I’m very fond of this series, but I tend to read it in patches. It is the 12th volume and Sawako and Kazehaya are only just to the stage of awkward hand-holding and meeting each other’s family! No one could accuse Kimi Ni Todoke of moving too fast, but there’s something about the slow development of this awkward romance that is very endearing. School is out for the summer, and Sawako isn’t entirely sure how she’s supposed to get in touch with Kazehaya because as she confesses to her girlfriends Chizu and Ayane “In general, I don’t know what to do in a relationship.” They point out to her that if she’s in a relationship it would be normal for them to spend time with each other, hold hands, and kiss, leaving Sawako instantly overwhelmed. She just cannot process the idea of actually having a boyfriend. Kazehaya and Sawako do homework together for their summer classes. Later, they walk out together and there is an scene showing the shadow of Sawako’s hand reaching out towards Kazehaya, capturing the agony of making the first move. Kazehaya accidentally jostles her and then takes her hand, and as they are walking together as boyfriend and girlfriend, they run into Sawako’s mother. What follows is a simultaneously awkward and adorable round of introductions, as the new couple takes turns giving Sawako’s Mom all the details about Kazehaya and their relationship. They end up going to Sawako’s house for dinner and her father’s reaction to Kazehaya’s presence is a blank rictus of shock, made more comical by the way his glasses go completely white. Kimi Ni Todoke is really great at capturing all these embarrassing moments of teenagerhood while telling a very sweet story. Sawako’s parents welcome Kazekaya because they see how happy she’s become recently. The next story in this volume gives some great background on Ayane and Chizu’s friendship, as it shows how they became unlikely best friends.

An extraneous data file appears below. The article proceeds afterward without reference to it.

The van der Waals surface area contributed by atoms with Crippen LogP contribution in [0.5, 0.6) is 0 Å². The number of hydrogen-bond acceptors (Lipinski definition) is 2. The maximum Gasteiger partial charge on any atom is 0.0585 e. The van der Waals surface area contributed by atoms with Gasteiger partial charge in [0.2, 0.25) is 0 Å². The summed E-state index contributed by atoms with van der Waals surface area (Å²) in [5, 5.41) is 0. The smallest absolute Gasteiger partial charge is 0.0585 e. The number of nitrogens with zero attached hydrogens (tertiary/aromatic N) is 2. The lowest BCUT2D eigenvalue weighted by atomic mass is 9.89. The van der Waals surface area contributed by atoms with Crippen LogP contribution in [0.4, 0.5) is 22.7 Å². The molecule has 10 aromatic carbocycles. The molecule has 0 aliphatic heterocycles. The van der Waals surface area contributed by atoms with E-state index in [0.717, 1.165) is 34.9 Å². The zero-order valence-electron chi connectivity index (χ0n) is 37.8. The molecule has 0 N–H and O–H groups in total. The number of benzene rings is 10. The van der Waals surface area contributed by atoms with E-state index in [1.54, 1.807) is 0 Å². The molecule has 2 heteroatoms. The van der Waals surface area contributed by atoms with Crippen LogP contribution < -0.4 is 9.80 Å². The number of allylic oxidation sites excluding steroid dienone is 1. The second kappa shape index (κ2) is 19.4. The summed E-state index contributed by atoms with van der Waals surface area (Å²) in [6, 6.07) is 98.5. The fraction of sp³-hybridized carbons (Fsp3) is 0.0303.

As summer vacation progresses, it is Sawako’s turn to meet Kazehaya’s family. It is fun to see how excited she is. Kazehaya and his mom have the type of relationship where they mock apologize for each other as soon as they have an audience. Sawako is excited to see Kazehaya’s little brother and when she meets Kazehaya’s father she is overcome with the thought of seeing “Kazehaya-kun in the future!” Kazehaya’s sporty dad quizzes Sawako on her eating and exercise habits, makes the pronouncement that she needs to eat more and gruffly insists that she eat his favorite ice cream. Other notable episodes in this book include Chizu’s massive arm wrestling competition on the beach, and the beginning of the obligatory in most shoujo manga school trip chapters. Overall dipping back into this series reminded me of the things that Kimi Ni Todoke always seems to do right – sympathetic but quirky characters going thorough first love with plenty of awkwardness and funny moments.

Review copies provided by the publisher